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Stress management could reduce risk of major health issues, finds study

Stress management could reduce risk of major health issues, finds study
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Lifestyle and genetics, as well as a variety of other variables both within and outside of our control, have been linked to the development of metabolic syndrome, a group of diseases that raise the risk of major health issues.

A new study has discovered that stress, due to its proclivity to increase inflammation in the body, is also associated with metabolic syndrome, prompting researchers to propose that inexpensive and very simple stress-management approaches may be one strategy to assist in improving biological health outcomes.

The research was published in Brain, Behaviour, and Immunity – Health, a peer-reviewed journal by Elsevier.

"We were specifically examining people in midlife – a time that is critical to determining those who will experience accelerated aging. Stress is an important contributor to several negative health outcomes as we age," said senior author Jasmeet Hayes, associate Professor of Psychology at The Ohio State University.

"There are many variables that influence metabolic syndrome; some we can't modify, but others that we can. Everybody experiences stress," Hayes said.

"And stress management is one modifiable factor that's cost-effective as well as something people can do in their daily lives without having to get medical professionals involved."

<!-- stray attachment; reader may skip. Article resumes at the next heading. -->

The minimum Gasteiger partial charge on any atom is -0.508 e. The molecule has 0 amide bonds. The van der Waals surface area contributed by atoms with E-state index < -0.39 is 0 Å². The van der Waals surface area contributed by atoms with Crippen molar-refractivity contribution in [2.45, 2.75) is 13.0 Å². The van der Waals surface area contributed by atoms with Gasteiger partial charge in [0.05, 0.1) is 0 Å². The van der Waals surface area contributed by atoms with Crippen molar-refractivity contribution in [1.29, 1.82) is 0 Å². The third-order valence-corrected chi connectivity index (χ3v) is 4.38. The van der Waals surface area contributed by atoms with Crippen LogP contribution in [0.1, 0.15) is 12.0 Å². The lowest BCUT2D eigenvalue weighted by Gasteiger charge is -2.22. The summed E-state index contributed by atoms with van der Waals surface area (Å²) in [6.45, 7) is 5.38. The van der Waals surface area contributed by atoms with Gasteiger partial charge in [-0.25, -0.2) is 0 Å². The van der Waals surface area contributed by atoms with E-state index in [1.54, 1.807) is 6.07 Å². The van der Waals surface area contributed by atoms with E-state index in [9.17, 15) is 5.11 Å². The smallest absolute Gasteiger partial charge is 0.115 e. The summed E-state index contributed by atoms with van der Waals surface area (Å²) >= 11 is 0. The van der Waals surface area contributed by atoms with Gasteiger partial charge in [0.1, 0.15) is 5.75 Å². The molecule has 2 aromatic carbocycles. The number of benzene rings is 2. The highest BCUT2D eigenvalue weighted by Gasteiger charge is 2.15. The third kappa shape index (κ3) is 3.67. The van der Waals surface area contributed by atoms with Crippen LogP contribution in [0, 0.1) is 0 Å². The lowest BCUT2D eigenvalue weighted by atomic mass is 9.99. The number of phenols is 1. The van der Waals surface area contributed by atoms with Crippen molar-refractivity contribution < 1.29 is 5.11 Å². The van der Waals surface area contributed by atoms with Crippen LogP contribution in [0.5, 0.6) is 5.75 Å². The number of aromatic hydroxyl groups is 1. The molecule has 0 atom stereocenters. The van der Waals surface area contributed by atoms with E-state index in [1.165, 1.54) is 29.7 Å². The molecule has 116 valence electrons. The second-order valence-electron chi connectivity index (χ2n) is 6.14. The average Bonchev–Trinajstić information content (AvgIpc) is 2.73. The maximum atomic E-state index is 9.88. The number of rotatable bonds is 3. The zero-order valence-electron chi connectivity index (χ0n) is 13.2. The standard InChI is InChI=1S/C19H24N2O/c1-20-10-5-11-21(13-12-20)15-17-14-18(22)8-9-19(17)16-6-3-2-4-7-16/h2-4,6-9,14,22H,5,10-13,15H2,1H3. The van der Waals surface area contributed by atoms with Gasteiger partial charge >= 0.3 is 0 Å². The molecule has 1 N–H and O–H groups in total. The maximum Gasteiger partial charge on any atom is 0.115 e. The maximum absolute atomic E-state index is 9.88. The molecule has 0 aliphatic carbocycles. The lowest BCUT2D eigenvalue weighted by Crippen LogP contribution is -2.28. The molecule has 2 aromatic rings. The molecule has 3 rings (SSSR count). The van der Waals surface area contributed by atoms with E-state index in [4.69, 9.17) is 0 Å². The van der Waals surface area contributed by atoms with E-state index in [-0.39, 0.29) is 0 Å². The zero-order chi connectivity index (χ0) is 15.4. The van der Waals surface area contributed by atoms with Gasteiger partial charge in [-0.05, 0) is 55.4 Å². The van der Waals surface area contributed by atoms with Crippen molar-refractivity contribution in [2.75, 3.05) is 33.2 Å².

Links between stress and biological health are established, but few previous studies have looked specifically at the involvement of inflammation in stress's connection to metabolic syndrome.

People with metabolic syndrome are diagnosed with at least three of five factors that increase the risk for heart disease, diabetes and other health issues: excess belly fat, high blood pressure, low HDL (good) cholesterol, and high levels of fasting blood glucose and triglycerides, a type of fat in the blood. The condition is also referred to as insulin resistance syndrome.

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Using data from a sample of 648 participants (average age 52) in a national survey titled Midlife in the United States, first author Savana Jurgens built a statistical model to gauge how inflammation may fit into the relationship between stress and metabolic syndrome.

Information from respondents reported perceived stress, blood biomarkers for inflammation, and physical exam results indicating risk factors for metabolic syndrome were used for the analysis.

Inflammation composite scores were calculated using biomarkers that included the better-known IL-6 and C-reactive protein as well as E-selectin and ICAM-1, which help recruit white blood cells during inflammation, and fibrinogen, a protein essential to blood clot formation.

The statistical modelling showed that stress does indeed have a relationship with metabolic syndrome, and inflammation explained over half of that connection - 61.5%, to be exact.

"There is a small effect of perceived stress on metabolic syndrome, but inflammation explained a large proportion of that," said Jurgens, a psychology graduate student in Hayes' lab.

Stress is just one of many factors that can launch health markers into a state of disarray. Other factors include a range of behaviours, including inactivity, unhealthy eating habits, smoking, and poor sleep, as well as low socioeconomic status, advanced age, and being female.

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The findings also add to evidence that stress, and its connection to inflammation, can have a big impact on biological health in general.

"People think of stress as mental health, that it's all psychological. It is not. There are real physical effects to having chronic stress," Hayes said.

"It could be inflammation, it could be metabolic syndrome or a number of things. This is another reminder of that."

(ANI)

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